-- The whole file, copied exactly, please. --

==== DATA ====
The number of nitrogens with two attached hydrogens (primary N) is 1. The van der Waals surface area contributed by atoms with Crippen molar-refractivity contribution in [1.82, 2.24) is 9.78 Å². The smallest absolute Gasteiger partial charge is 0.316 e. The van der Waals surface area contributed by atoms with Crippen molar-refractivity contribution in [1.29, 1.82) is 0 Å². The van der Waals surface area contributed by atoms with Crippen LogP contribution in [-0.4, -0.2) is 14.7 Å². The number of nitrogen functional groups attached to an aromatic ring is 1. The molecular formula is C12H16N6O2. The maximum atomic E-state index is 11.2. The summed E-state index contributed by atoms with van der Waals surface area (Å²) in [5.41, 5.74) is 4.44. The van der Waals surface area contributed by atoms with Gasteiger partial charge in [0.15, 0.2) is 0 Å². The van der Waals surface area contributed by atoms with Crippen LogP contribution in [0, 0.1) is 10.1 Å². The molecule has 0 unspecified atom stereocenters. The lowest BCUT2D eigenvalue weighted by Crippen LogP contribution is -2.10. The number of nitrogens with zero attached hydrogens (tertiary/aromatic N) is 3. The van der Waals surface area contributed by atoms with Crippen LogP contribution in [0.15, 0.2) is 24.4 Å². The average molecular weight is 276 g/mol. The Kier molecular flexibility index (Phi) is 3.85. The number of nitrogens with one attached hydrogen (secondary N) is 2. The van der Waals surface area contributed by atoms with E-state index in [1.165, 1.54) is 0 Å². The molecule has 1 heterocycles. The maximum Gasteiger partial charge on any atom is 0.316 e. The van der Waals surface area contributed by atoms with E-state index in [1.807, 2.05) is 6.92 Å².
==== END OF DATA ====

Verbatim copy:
The number of nitrogens with two attached hydrogens (primary N) is 1. The van der Waals surface area contributed by atoms with Crippen molar-refractivity contribution in [1.82, 2.24) is 9.78 Å². The smallest absolute Gasteiger partial charge is 0.316 e. The van der Waals surface area contributed by atoms with Crippen molar-refractivity contribution in [1.29, 1.82) is 0 Å². The van der Waals surface area contributed by atoms with Crippen LogP contribution in [-0.4, -0.2) is 14.7 Å². The number of nitrogen functional groups attached to an aromatic ring is 1. The molecular formula is C12H16N6O2. The maximum atomic E-state index is 11.2. The summed E-state index contributed by atoms with van der Waals surface area (Å²) in [5.41, 5.74) is 4.44. The van der Waals surface area contributed by atoms with Gasteiger partial charge in [0.15, 0.2) is 0 Å². The van der Waals surface area contributed by atoms with Crippen LogP contribution in [0, 0.1) is 10.1 Å². The molecule has 0 unspecified atom stereocenters. The lowest BCUT2D eigenvalue weighted by Crippen LogP contribution is -2.10. The number of nitrogens with zero attached hydrogens (tertiary/aromatic N) is 3. The van der Waals surface area contributed by atoms with Crippen LogP contribution in [0.15, 0.2) is 24.4 Å². The average molecular weight is 276 g/mol. The Kier molecular flexibility index (Phi) is 3.85. The number of nitrogens with one attached hydrogen (secondary N) is 2. The van der Waals surface area contributed by atoms with E-state index in [1.165, 1.54) is 0 Å². The molecule has 1 heterocycles. The maximum Gasteiger partial charge on any atom is 0.316 e. The van der Waals surface area contributed by atoms with E-state index in [1.807, 2.05) is 6.92 Å².